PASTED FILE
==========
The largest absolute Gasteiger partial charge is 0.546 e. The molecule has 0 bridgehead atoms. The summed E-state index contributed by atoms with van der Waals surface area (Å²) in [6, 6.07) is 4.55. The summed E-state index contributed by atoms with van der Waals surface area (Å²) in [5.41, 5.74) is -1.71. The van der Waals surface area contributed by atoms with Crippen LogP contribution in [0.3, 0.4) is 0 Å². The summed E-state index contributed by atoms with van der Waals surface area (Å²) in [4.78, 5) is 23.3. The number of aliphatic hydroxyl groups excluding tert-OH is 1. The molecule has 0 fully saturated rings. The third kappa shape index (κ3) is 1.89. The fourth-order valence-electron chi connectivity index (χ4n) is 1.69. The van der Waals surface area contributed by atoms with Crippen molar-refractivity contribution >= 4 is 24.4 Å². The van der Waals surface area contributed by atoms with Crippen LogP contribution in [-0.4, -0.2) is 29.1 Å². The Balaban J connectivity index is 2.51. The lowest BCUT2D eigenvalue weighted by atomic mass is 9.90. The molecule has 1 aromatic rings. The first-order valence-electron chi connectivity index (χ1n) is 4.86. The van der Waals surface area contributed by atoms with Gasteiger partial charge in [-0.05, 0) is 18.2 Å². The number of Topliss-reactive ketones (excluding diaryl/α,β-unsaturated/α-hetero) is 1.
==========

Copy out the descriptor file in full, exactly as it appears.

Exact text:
The largest absolute Gasteiger partial charge is 0.546 e. The molecule has 0 bridgehead atoms. The summed E-state index contributed by atoms with van der Waals surface area (Å²) in [6, 6.07) is 4.55. The summed E-state index contributed by atoms with van der Waals surface area (Å²) in [5.41, 5.74) is -1.71. The van der Waals surface area contributed by atoms with Crippen LogP contribution in [0.3, 0.4) is 0 Å². The summed E-state index contributed by atoms with van der Waals surface area (Å²) in [4.78, 5) is 23.3. The number of aliphatic hydroxyl groups excluding tert-OH is 1. The molecule has 0 fully saturated rings. The third kappa shape index (κ3) is 1.89. The fourth-order valence-electron chi connectivity index (χ4n) is 1.69. The van der Waals surface area contributed by atoms with Crippen molar-refractivity contribution >= 4 is 24.4 Å². The van der Waals surface area contributed by atoms with Crippen LogP contribution in [-0.4, -0.2) is 29.1 Å². The Balaban J connectivity index is 2.51. The lowest BCUT2D eigenvalue weighted by atomic mass is 9.90. The molecule has 1 aromatic rings. The first-order valence-electron chi connectivity index (χ1n) is 4.86. The van der Waals surface area contributed by atoms with Gasteiger partial charge in [-0.05, 0) is 18.2 Å². The number of Topliss-reactive ketones (excluding diaryl/α,β-unsaturated/α-hetero) is 1.